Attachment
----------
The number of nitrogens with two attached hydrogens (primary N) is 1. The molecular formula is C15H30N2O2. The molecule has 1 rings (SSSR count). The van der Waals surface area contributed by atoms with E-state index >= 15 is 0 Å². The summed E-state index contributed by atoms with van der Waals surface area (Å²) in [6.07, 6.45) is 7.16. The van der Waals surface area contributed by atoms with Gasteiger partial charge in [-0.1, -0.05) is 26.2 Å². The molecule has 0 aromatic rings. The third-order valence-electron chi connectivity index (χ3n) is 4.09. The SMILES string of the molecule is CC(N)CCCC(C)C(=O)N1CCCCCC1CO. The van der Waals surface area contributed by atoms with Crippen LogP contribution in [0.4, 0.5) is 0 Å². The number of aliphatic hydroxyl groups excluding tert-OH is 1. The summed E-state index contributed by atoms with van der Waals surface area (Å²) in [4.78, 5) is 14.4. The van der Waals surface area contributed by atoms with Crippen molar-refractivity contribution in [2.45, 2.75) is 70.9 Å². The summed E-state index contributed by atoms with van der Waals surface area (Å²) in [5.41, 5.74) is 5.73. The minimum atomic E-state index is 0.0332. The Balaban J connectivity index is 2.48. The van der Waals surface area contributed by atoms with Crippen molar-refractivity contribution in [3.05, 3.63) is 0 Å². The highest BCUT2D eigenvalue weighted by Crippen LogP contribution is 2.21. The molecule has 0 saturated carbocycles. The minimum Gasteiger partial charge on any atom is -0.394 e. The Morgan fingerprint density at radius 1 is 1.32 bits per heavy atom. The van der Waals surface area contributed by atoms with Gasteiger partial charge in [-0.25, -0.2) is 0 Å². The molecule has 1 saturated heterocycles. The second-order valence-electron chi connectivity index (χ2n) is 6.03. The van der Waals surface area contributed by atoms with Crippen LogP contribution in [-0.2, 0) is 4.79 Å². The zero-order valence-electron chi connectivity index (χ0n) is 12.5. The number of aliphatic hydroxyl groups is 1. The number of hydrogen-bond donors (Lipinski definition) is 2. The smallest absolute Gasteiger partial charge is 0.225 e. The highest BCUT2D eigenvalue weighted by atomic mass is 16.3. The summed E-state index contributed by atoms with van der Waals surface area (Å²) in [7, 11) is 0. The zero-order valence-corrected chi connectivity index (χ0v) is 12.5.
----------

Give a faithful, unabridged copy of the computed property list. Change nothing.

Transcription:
The number of nitrogens with two attached hydrogens (primary N) is 1. The molecular formula is C15H30N2O2. The molecule has 1 rings (SSSR count). The van der Waals surface area contributed by atoms with E-state index >= 15 is 0 Å². The summed E-state index contributed by atoms with van der Waals surface area (Å²) in [6.07, 6.45) is 7.16. The van der Waals surface area contributed by atoms with Gasteiger partial charge in [-0.1, -0.05) is 26.2 Å². The molecule has 0 aromatic rings. The third-order valence-electron chi connectivity index (χ3n) is 4.09. The SMILES string of the molecule is CC(N)CCCC(C)C(=O)N1CCCCCC1CO. The van der Waals surface area contributed by atoms with Crippen LogP contribution in [0.4, 0.5) is 0 Å². The number of aliphatic hydroxyl groups excluding tert-OH is 1. The summed E-state index contributed by atoms with van der Waals surface area (Å²) in [4.78, 5) is 14.4. The van der Waals surface area contributed by atoms with Crippen molar-refractivity contribution in [2.45, 2.75) is 70.9 Å². The summed E-state index contributed by atoms with van der Waals surface area (Å²) in [5.41, 5.74) is 5.73. The minimum atomic E-state index is 0.0332. The Balaban J connectivity index is 2.48. The van der Waals surface area contributed by atoms with Crippen molar-refractivity contribution in [3.05, 3.63) is 0 Å². The highest BCUT2D eigenvalue weighted by Crippen LogP contribution is 2.21. The molecule has 0 saturated carbocycles. The minimum Gasteiger partial charge on any atom is -0.394 e. The Morgan fingerprint density at radius 1 is 1.32 bits per heavy atom. The van der Waals surface area contributed by atoms with Gasteiger partial charge in [-0.25, -0.2) is 0 Å². The molecule has 1 saturated heterocycles. The second-order valence-electron chi connectivity index (χ2n) is 6.03. The van der Waals surface area contributed by atoms with Crippen LogP contribution in [-0.2, 0) is 4.79 Å². The zero-order valence-electron chi connectivity index (χ0n) is 12.5. The number of aliphatic hydroxyl groups is 1. The number of hydrogen-bond donors (Lipinski definition) is 2. The smallest absolute Gasteiger partial charge is 0.225 e. The highest BCUT2D eigenvalue weighted by atomic mass is 16.3. The summed E-state index contributed by atoms with van der Waals surface area (Å²) in [7, 11) is 0. The zero-order valence-corrected chi connectivity index (χ0v) is 12.5.